New Head of Hong Kong Liaison Office Strikes Conciliatory Tone in First Public Speech

New Head of Hong Kong Liaison Office Strikes Conciliatory Tone in First Public Speech
Luo Huining waves his hand to media at a press conference at the lobby of Chinese central government’s Liaison Office in Hong Kong on Jan. 6, 2020. (Huang Xinzhen/The Epoch Times)
Nicole Hao

The new head of Hong Kong’s Liaison Office, Beijing’s representative agency in the territory, met with local media for the first time on Jan. 6.

Commentators believe his speech suggested that Beijing authorities wish to relieve the current tense relationship with Hongkongers, but that, ultimately, they’re not going to change policies toward the city.

Luo Huining, 65, was the first personnel change among Chinese officials in charge of Hong Kong since the city saw mass protests due to public anger over Beijing’s encroachment into city affairs. Many are dissatisfied that the Chinese regime reneged on its promise to preserve Hong Kong’s autonomy and freedoms after Hong Kong was transferred from British to Chinese sovereignty in 1997.

Analysts also believe Luo’s appointment marks the beginning of Chinese leader Xi Jinping’s reshuffling of Beijing’s Hong Kong management team.

Luo Hops Onboard

In the early morning hours of Jan. 6, a group of journalists had already lined up in front of the Liaison Office, located in Sai Wan, Hong Kong.
Shortly before 10:30 a.m. local time, Luo arrived and invited all media to enter the lobby, saying: “Today is quite windy. I ... invite our journalist friends to enter the building.”

In a three-minute speech, Luo struck an affable tone, complimenting Hong Kong reporters for working hard, and noting that Hong Kong has contributed to the development of the Chinese economy.

Luo then quoted a sentence from Chinese leader Xi Jinping’s New Year speech, when talking about Hong Kong: “Without a harmonious and stable environment, how can people work and live joyfully?”

In his speech, Luo also endorsed Hong Kong leader Carrie Lam’s administration, saying he believed she would maintain the city’s “one country, two systems” model.

After delivering his speech, Luo left the lobby without answering reporters’ questions.

At the start of the press conference, Luo held up his right hand to greet the journalists. Hong Kong netizens noted that this is the same hand sign Hongkongers use during protests to represent their five demands. They suspected Luo wasn’t thinking about this meaning of the gesture.

Xi’s Policy

New York-based China affairs commentator Tang Jingyuan told The Epoch Times that Luo’s repeating of Xi’s words likely signals his intention to follow Xi and try to ease tensions in the city.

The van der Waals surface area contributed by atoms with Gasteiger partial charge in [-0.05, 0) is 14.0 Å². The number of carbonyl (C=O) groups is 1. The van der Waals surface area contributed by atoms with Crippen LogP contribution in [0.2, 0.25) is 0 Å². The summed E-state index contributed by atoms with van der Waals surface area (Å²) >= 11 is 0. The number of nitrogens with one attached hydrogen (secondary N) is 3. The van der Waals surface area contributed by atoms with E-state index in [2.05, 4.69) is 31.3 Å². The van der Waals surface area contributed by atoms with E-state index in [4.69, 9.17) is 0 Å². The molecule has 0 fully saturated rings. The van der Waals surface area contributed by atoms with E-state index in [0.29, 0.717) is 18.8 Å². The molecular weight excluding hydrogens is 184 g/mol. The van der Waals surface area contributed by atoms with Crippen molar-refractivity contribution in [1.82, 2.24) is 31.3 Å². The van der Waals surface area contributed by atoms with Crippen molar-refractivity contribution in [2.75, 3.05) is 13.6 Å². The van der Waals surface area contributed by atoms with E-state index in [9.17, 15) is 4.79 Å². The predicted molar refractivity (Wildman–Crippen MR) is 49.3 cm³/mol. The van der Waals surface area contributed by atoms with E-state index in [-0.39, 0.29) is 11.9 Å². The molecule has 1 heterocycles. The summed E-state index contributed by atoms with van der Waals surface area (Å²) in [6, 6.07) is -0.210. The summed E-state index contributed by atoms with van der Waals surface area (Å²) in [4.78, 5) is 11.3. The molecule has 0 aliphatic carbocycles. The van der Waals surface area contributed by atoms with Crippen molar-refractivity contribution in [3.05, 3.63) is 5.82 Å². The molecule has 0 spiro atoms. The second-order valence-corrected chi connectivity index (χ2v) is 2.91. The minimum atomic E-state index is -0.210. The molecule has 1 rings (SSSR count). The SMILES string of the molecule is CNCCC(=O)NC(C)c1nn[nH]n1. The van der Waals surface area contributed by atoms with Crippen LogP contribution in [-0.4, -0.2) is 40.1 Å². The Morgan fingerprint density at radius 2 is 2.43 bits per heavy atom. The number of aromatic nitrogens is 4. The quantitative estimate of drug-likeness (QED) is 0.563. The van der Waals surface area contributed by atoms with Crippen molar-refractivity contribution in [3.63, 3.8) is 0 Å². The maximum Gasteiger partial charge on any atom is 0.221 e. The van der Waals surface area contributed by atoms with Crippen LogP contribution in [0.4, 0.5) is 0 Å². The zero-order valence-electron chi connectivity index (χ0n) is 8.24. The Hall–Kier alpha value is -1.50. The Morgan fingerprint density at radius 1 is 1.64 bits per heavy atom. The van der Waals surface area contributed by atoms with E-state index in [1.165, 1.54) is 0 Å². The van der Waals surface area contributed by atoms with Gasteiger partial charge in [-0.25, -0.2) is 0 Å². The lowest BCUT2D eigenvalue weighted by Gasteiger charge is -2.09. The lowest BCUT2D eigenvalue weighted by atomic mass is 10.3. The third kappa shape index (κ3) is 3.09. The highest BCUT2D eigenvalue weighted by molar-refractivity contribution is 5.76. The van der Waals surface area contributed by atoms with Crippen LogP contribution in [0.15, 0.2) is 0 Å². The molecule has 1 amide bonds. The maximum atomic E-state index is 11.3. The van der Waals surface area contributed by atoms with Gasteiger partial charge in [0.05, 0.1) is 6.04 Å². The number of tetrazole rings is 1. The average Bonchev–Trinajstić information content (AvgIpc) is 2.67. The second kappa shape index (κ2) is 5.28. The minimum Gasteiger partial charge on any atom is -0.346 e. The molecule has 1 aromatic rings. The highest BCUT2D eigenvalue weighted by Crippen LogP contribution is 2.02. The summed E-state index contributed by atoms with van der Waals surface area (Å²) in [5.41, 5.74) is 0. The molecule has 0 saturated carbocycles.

In the past six months of pro-democracy protests, Xi has reprimanded protesters for engaging in “violent crime.” During a visit to Nepal on Oct. 13, 2019, Xi alluded to the Hong Kong crisis in a televised statement, saying that any attempt to “split China in any part of the country will end in crushed bodies and shattered bones.”

But in his televised New Year speech, Xi toned down his rhetoric: “I sincerely hope for the best for Hong Kong and our compatriots in Hong Kong.”

“Xi using a soft tone to Hongkongers means that he wants to have Hongkongers unified [with the mainland],” Tang said.

Luo’s Background

The Chinese Communist Party (CCP) has two main factions: one loyal to Xi and the other loyal to former Party leader Jiang Zemin.
Luo previously worked under Hui Liangyu in Anhui Province and Zhao Leji in Qinghai Province. Both Hui and Zhao were previously aligned with Jiang’s faction but announced their allegiance to Xi after he rose to power in November 2012. Zhao is also a member of the CCP’s top decision-making body, the Politburo Standing Committee.

Luo replaced Wang Zhimin, who together with Zhang Xiaoming, director of the Hong Kong and Macau Affairs Office within the cabinet-like State Council in Beijing, were Jiang faction members. Insiders previously told The Epoch Times that the Liaison Office had proposed the extradition bill that sparked the current unrest.

Though Luo and Zhang are both minister-level officials, because Luo has more work experience, Tang analyzed that Luo is likely to heed Xi’s direct orders instead of Zhang’s.

“Xi appointed Luo to lead the office, and is asking Luo to deal with the Hong Kong issue by only consulting his [Xi’s] opinions,” Tang said.

Bruce Lui, senior lecturer in journalism at Hong Kong Baptist University, told The Epoch Times that Luo is likely to follow Xi’s wish to use moderate means to deal Hong Kong protests, but that ultimately, the Party would not change its desire to meddle in the city’s affairs.
Hong Kong pro-democracy lawmaker Lam Cheuk-ting told the Chinese-language Epoch Times on Jan. 6 that Hongkongers should not have any expectations for Luo.

“The CCP has always been about absolute discipline. There are no moderates,” Lam said. Lam doesn’t believe Beijing’s regime will allow Hong Kong to enjoy true freedom.

Commentator Johnny Lau also told The Epoch Times that Beijing would not change its “high-pressure policy” in Hong Kong, but that international pressure and the U.S.–China trade deal had forced the Party “to make some strategic adjustments [to be less hardlined] on its Hong Kong policy.”
In October, a Party insider had told the Chinese-language Epoch Times that Xi would replace top Beijing officials in charge of managing Hong Kong affairs, including Wang and Zhang, after failing to report the real situation in Hong Kong to the leadership.
Recently, the same insider said that Xi planned to replace Zhang in the near future.
Nicole Hao is a Washington-based reporter focused on China-related topics. Before joining the Epoch Media Group in July 2009, she worked as a global product manager for a railway business in Paris, France.
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